"ONE PERSONS informal and in progress INTRODUCTION AND
DIGRESSIONS TO THE WORK OF ERV WILSON (A GOAT HERDER OF MEXICO) AND MICROTONAL AND JUST INTONATION THEORIST [first penned around 2000]
BACKGROUND (SKIP IF YOU WANT TO GET DIRECTLY TO THE TUNINGS).
I start with the limited history as I saw it. Afterwards I will talk a bit of his relationship to the archives itself.
I first met Erv when he lived in West Hollywood, this being about 1975. Erv at this point was quite focused on the possibilities of 31 equal, as there had been some contact with Fokker and the activities at Webster College in St. Louis. A whole movement appeared to be under foot. Stuff was still happening with Emil Richards as the microtonal blues band while Erv and his roommate, Scott Hackleman, were just began work on a 19 tone clavichord design.
My formal lessons didn’t really start until his move to Normandie St, next door to a whole slew of Cal Arts percussionists including David Rosenthal (who built quite a few Partch influenced instruments tuned to the 13 limit diamond). Now Erv’s roommates at the time were the strangest group of people one could imagine. One a talented percussionist Todd Manley, who one morning ran out of coffee filters and so served us Bustelo Coffee ( the ‘official’ microtonal coffee at the time) filtered through a black sock. His other roommates included Hervé Villechaize (before he was the midget on the TV show Fantasy Island) and a Danny Elfman who was organizing ‘The Mystic Knights of the Oingo Boingo’ in which Todd was the drummer. Todd also wrote some pieces for one of Erv’s Helix song (2” aluminum tubing) as well as performing at this time a composition by Lydia Ayers for this instrument. Lydia e-mailed saying; the name of the piece is "Ombres de la Lune" and it was written and performed in 1977. Erv's focus at this time besides the helixsongs was on structures called the Hexany and the Eikosany (and other what are called combination product sets). Although he had discovered these almost 10 years earlier, having the “diamond crowd” next door might have caused him to focus quite a bit since they have a compensatory relationship to each other.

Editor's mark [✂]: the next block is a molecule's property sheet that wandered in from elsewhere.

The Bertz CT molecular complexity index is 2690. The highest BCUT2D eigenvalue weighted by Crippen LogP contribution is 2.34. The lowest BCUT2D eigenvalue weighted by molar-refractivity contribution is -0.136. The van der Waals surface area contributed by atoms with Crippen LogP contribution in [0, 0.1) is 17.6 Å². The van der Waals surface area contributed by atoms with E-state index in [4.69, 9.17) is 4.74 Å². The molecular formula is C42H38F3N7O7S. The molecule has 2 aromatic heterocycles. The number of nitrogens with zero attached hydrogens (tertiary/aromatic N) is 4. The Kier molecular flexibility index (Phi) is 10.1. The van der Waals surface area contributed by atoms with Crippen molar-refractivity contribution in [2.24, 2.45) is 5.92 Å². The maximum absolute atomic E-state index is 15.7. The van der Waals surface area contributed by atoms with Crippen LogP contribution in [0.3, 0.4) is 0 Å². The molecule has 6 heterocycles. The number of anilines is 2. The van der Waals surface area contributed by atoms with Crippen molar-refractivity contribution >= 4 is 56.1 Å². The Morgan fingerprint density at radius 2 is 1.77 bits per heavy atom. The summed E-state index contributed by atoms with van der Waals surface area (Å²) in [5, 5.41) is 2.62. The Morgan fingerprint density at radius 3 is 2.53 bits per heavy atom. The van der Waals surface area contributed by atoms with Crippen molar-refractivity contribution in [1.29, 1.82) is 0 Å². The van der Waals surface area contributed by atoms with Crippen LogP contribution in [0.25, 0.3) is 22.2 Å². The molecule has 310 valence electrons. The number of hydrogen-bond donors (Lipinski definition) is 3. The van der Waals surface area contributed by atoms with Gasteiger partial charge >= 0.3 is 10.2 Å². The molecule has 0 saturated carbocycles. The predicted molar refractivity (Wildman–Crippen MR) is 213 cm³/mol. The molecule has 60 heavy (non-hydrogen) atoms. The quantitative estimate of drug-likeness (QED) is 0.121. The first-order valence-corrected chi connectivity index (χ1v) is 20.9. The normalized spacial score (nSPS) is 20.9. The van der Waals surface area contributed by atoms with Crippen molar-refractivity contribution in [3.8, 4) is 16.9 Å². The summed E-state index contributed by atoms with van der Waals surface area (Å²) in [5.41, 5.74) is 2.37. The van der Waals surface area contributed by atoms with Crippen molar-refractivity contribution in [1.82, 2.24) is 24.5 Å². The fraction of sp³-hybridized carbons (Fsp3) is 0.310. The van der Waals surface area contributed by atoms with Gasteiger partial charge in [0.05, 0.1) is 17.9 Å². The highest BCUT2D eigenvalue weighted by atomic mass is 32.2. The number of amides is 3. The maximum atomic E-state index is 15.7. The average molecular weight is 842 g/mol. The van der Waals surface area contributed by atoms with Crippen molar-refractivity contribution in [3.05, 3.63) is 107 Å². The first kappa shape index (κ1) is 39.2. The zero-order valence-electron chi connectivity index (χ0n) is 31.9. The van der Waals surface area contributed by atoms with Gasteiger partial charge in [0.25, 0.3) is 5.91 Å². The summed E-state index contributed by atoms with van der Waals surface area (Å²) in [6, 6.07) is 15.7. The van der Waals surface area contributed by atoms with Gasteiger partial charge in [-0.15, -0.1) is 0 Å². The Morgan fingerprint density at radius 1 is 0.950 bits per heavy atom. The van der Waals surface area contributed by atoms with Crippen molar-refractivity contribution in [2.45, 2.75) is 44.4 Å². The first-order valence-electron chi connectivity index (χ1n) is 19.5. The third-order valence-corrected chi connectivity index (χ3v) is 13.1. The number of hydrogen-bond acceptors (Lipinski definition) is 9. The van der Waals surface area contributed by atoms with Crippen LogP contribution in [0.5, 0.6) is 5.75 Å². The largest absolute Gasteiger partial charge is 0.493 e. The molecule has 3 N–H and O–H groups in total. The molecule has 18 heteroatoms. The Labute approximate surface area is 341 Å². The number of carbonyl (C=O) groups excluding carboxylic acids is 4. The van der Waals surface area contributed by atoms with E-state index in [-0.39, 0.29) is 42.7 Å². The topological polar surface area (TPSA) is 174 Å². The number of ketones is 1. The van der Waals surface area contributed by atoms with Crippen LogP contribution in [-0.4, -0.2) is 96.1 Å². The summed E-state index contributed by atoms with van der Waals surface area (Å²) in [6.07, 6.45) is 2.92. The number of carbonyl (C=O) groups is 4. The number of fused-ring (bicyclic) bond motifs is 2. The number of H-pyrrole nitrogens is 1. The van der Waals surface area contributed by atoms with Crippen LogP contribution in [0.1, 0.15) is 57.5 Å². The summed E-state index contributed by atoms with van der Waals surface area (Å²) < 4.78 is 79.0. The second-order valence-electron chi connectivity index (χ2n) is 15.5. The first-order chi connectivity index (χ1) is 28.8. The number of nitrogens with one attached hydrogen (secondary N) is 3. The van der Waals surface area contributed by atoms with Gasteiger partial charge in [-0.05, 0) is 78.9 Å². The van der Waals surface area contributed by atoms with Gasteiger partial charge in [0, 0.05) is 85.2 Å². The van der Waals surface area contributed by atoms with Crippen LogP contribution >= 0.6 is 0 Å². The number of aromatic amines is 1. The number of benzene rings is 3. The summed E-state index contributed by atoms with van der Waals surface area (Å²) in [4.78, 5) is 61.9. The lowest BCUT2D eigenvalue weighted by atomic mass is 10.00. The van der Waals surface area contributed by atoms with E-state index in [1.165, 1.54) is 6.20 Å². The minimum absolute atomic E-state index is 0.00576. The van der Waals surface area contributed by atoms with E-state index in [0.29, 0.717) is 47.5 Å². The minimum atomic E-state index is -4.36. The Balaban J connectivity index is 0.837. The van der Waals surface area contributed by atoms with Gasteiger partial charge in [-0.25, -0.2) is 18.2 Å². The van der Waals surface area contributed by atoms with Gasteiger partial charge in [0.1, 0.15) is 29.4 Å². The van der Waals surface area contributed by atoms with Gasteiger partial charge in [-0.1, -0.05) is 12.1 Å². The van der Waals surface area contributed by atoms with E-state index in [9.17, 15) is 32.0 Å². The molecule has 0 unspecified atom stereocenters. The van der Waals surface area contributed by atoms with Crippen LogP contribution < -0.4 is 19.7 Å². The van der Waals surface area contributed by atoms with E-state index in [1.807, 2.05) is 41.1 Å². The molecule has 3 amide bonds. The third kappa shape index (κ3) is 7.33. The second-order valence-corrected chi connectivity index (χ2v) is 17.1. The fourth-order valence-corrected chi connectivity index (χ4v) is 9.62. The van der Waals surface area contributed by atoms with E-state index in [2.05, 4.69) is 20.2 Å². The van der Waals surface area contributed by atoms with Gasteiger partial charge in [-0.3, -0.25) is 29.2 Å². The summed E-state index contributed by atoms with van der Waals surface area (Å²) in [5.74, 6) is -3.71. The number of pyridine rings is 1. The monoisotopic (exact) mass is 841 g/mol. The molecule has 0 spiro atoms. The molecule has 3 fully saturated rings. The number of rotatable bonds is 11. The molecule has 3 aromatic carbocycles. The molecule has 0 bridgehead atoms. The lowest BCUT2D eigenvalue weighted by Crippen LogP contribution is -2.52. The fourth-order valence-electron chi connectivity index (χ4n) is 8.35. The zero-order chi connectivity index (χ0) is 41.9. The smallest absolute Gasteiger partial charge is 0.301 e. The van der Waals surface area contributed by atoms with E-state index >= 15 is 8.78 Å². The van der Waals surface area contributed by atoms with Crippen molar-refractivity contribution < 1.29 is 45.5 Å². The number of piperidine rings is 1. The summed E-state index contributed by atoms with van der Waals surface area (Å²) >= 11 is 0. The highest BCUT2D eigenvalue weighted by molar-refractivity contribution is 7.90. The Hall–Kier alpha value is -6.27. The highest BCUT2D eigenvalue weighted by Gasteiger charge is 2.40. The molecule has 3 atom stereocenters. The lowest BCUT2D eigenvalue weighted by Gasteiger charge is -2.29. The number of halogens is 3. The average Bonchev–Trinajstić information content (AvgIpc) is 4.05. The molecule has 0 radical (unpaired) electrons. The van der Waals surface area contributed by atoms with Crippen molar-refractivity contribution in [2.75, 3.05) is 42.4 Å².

The move to Ave 65 (since I have fallen into some geographical trap) found myself in the guesthouse with my wife at the time. I should mentioned that early on Cris Forster Presented his work on Walt Whitman. The e-mail from Cris says: 1978: "Song of Myself: Intoned Poems of Walt Whitman," for Chrysalis, Harmonic/Melodic Canon, and Voice. Glen Pryor both a skilled percussionist and was a bagpiper, moved there after we left. Glenn worked quite a bit with Ivor Darreg under the moniker, Mustache Blue. (responsible for my own first public performance). Scott Hackleman set up shop there (and at the time of this writing is back there once again building away). Since then, I returned again for a brief time before it housed, Jim French (which he now refers to as “finishing school’), and for probably the longest, Rod Poole and quite a few others.
Erv now has the big house by himself, much of the floor space is covered with open paper bags labeled in a short hand code informing, mainly to himself of the properties of the seeds of corn (now replacing the previous same number of such Chenopodium seeds which I imagine have migrated upstairs). Besides corn and these aforementioned quinoa relatives, he has also worked with tripsicum, some amaranth, and quite a few mints of the Monarda family, and other Mexican herbs and single plants of interest. It appears that his activity with plants might be more of a priority for him, seeing the need for good food crop as being higher on his agenda, but his musical ideas seem to continue to intrude themselves into being. I have noticed that often when he takes off in a new direction he will sit on what he knows until he feels he has investigated the territory enough to have a good feel of the terrain. Like the plants he looks after his seedlings till they are developed to where they can hold there own.
He once told me that the reason he took the musical path he did was what he needed to do musically when he young wasn’t available, so he stated he could do more good by providing the tools necessary. He felt in the long run this actually, would have more of an influence on music than ‘compositions’ anyway. (his idea of composition would include ‘spontaneous composition too.) This is also provides insight into how some of his ideas or scales developed out of convers